The New Collisions are Boston’s best band; from the small crowd lingering at Arlene’s, you wouldn’t know it. Although what’s obvious from the first few notes is how tight they are. In a classy black dress, midriff jacket and heels, platinum blonde frontwoman Sarah Guild is wiry, intense and inscrutable. She hardly talks to the crowd – mystery seems to be her thing, and she works it. The rest of the band is anything but. Bass player Alex Stern does most of the talking – he’s in a good mood. He ought to be. This is a dream gig for a bass player. Most of their songs motor along with fast eight-note basslines which he plays with a pick and a trebly, Bruce Foxton-esque tone, so he’s always way up in the mix and gets to take a few bubbly, ska-inflected solos as well (no surprise – his other gig is with the Void Union). A year ago this band was mining a totally 80s vibe; the new songs in the set tonight evade referencing any particular time period. They’re just catchy, with a powerpop feel that’s considerably warmer, somewhat gentler than the edgy intensity of their 2009 debut ep. The keys have shifted from minor to major – one of the new songs could have been a hit for the Motels in 1983, with its skeletal verse building to a big, crescendoing chorus.

Guitarist Scott Guild pogos around the stage – he can’t stand still. But playing this kind of music, that would be hard. Firing off his chords with a casual dexterity, by the fourth song he’s lost his glasses, something that seems to happen at every show. There’s an optician in Cambridge or Somerville who owes his livelihood to this guy. Casey Gruttadauria works his keyboards methodically, adding soulful organ swells on the newer songs in place of the blippy, oscillating 80s patches that he’s so adept at. Drummer Zak Kahn hints at a fullscale stomp but doesn’t go there – he feels the room, feels the music for what it is, knowing that if he went over the top some of it would be camp.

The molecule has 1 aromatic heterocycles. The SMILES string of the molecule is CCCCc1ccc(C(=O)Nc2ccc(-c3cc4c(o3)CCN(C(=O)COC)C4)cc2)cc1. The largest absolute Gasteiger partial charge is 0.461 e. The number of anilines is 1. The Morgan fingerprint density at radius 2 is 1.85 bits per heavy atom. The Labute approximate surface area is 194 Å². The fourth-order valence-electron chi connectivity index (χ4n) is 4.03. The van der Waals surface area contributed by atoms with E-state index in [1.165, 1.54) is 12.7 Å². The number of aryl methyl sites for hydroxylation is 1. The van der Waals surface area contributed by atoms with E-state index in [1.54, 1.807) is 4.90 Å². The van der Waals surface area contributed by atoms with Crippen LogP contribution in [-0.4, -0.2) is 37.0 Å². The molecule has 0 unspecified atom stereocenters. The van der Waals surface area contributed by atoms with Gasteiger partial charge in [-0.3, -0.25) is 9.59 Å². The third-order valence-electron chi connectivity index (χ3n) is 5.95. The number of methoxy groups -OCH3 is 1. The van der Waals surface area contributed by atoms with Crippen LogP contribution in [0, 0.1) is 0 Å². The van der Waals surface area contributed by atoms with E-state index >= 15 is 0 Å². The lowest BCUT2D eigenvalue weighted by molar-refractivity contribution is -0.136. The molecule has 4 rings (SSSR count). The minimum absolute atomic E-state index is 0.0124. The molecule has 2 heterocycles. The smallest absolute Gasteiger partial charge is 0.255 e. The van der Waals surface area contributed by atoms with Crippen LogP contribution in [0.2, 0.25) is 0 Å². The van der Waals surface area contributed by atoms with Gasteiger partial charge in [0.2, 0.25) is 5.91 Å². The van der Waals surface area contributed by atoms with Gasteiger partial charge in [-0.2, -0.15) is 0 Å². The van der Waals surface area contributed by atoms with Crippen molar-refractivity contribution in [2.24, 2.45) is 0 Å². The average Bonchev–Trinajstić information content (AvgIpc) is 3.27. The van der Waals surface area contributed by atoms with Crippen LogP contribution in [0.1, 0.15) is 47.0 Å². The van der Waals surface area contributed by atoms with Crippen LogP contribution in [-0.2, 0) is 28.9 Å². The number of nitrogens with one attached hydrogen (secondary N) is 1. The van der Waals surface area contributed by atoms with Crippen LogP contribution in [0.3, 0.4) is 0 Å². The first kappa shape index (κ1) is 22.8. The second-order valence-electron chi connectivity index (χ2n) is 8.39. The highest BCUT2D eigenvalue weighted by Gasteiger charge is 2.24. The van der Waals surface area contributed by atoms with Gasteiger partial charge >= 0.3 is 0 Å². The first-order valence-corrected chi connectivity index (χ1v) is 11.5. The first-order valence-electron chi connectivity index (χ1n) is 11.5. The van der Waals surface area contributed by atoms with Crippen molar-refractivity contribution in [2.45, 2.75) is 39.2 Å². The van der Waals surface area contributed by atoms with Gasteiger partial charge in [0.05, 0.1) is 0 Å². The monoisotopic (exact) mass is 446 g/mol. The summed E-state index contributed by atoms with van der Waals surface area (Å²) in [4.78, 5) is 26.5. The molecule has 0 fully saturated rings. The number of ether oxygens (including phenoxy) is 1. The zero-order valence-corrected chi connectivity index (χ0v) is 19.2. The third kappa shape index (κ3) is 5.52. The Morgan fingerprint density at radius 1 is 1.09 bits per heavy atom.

Sarah Guild holds something in reserve tonight – she isn’t belting at full volume, at least early on. “This one you know,” she tells the crowd, with just the hint of a smile. It’s a vaguely familiar melody – Missing Persons, maybe? – oh wait, this is Give Me Back My Man by the B-52’s! And they’re doing it completely straight, completely deadpan. And Sarah actually sells the lyric. “I’ll give you fish, I’ll give you candy.” She makes it seem normal to wonder what it would be like if she flipped you a sardine and a box of Mike and Ikes.

The band is on a roll. They segue from one song into another: the tersely scurrying outsider anthem In a Shadow, followed by a couple of new ones, one of them with a This Year’s Model-era Elvis Costello feel. The forthcoming album is titled Optimism, which makes sense. Another new one has bass and guitar locking in sync like a smarter version of the Buzzcocks’ I Believe – and then they do a hailstorm of a twin solo after the chorus. And follow that with an uncharacteristically slow ballad.